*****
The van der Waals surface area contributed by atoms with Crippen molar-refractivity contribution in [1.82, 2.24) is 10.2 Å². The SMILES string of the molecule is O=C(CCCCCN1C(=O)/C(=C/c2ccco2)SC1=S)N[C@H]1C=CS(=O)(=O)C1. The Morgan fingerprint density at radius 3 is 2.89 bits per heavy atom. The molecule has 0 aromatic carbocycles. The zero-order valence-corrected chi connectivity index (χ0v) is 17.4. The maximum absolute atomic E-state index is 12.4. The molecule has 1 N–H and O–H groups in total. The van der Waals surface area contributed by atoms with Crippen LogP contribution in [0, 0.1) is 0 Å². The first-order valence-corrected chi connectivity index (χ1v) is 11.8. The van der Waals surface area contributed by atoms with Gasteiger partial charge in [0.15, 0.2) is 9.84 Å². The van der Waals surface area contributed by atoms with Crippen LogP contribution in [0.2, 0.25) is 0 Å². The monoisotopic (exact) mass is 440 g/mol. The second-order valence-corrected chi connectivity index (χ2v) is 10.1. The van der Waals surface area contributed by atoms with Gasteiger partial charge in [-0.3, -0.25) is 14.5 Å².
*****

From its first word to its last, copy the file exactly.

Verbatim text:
The van der Waals surface area contributed by atoms with Crippen molar-refractivity contribution in [1.82, 2.24) is 10.2 Å². The SMILES string of the molecule is O=C(CCCCCN1C(=O)/C(=C/c2ccco2)SC1=S)N[C@H]1C=CS(=O)(=O)C1. The Morgan fingerprint density at radius 3 is 2.89 bits per heavy atom. The molecule has 0 aromatic carbocycles. The zero-order valence-corrected chi connectivity index (χ0v) is 17.4. The maximum absolute atomic E-state index is 12.4. The molecule has 1 N–H and O–H groups in total. The van der Waals surface area contributed by atoms with Crippen LogP contribution in [0, 0.1) is 0 Å². The first-order valence-corrected chi connectivity index (χ1v) is 11.8. The van der Waals surface area contributed by atoms with Gasteiger partial charge in [0.15, 0.2) is 9.84 Å². The van der Waals surface area contributed by atoms with Crippen LogP contribution in [0.2, 0.25) is 0 Å². The monoisotopic (exact) mass is 440 g/mol. The second-order valence-corrected chi connectivity index (χ2v) is 10.1. The van der Waals surface area contributed by atoms with Gasteiger partial charge in [-0.3, -0.25) is 14.5 Å².